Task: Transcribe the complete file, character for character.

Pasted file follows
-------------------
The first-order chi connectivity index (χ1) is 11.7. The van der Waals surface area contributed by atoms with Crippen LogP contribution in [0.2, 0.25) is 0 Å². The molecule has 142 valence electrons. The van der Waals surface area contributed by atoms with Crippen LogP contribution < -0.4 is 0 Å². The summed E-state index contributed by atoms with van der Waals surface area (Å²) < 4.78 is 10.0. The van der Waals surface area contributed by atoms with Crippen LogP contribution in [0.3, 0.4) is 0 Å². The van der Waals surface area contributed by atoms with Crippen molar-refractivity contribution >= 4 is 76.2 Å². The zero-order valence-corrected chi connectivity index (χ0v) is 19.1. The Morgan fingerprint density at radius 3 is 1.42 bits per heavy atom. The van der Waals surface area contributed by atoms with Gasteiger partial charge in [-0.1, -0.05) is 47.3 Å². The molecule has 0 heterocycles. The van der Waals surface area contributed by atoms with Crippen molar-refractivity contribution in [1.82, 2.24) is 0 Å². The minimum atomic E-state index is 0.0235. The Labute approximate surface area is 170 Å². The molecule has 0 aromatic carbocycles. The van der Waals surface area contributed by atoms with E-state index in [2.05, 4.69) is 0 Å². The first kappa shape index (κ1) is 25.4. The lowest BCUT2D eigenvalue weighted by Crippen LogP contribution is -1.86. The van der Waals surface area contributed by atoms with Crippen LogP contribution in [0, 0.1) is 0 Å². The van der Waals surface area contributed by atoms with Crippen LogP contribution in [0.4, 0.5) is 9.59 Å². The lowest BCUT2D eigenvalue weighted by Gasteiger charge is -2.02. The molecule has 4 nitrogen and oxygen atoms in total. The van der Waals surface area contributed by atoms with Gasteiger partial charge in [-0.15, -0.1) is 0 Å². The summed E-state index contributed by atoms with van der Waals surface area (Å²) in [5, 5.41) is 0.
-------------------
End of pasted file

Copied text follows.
The first-order chi connectivity index (χ1) is 11.7. The van der Waals surface area contributed by atoms with Crippen LogP contribution in [0.2, 0.25) is 0 Å². The molecule has 142 valence electrons. The van der Waals surface area contributed by atoms with Crippen LogP contribution < -0.4 is 0 Å². The summed E-state index contributed by atoms with van der Waals surface area (Å²) < 4.78 is 10.0. The van der Waals surface area contributed by atoms with Crippen LogP contribution in [0.3, 0.4) is 0 Å². The van der Waals surface area contributed by atoms with Crippen molar-refractivity contribution >= 4 is 76.2 Å². The zero-order valence-corrected chi connectivity index (χ0v) is 19.1. The Morgan fingerprint density at radius 3 is 1.42 bits per heavy atom. The van der Waals surface area contributed by atoms with Gasteiger partial charge in [-0.1, -0.05) is 47.3 Å². The molecule has 0 heterocycles. The van der Waals surface area contributed by atoms with Crippen molar-refractivity contribution in [1.82, 2.24) is 0 Å². The minimum atomic E-state index is 0.0235. The Labute approximate surface area is 170 Å². The molecule has 0 aromatic carbocycles. The van der Waals surface area contributed by atoms with E-state index in [2.05, 4.69) is 0 Å². The first kappa shape index (κ1) is 25.4. The lowest BCUT2D eigenvalue weighted by Crippen LogP contribution is -1.86. The van der Waals surface area contributed by atoms with Crippen LogP contribution in [0, 0.1) is 0 Å². The van der Waals surface area contributed by atoms with Crippen LogP contribution in [0.4, 0.5) is 9.59 Å². The lowest BCUT2D eigenvalue weighted by Gasteiger charge is -2.02. The molecule has 4 nitrogen and oxygen atoms in total. The van der Waals surface area contributed by atoms with Gasteiger partial charge in [-0.15, -0.1) is 0 Å². The summed E-state index contributed by atoms with van der Waals surface area (Å²) in [5, 5.41) is 0.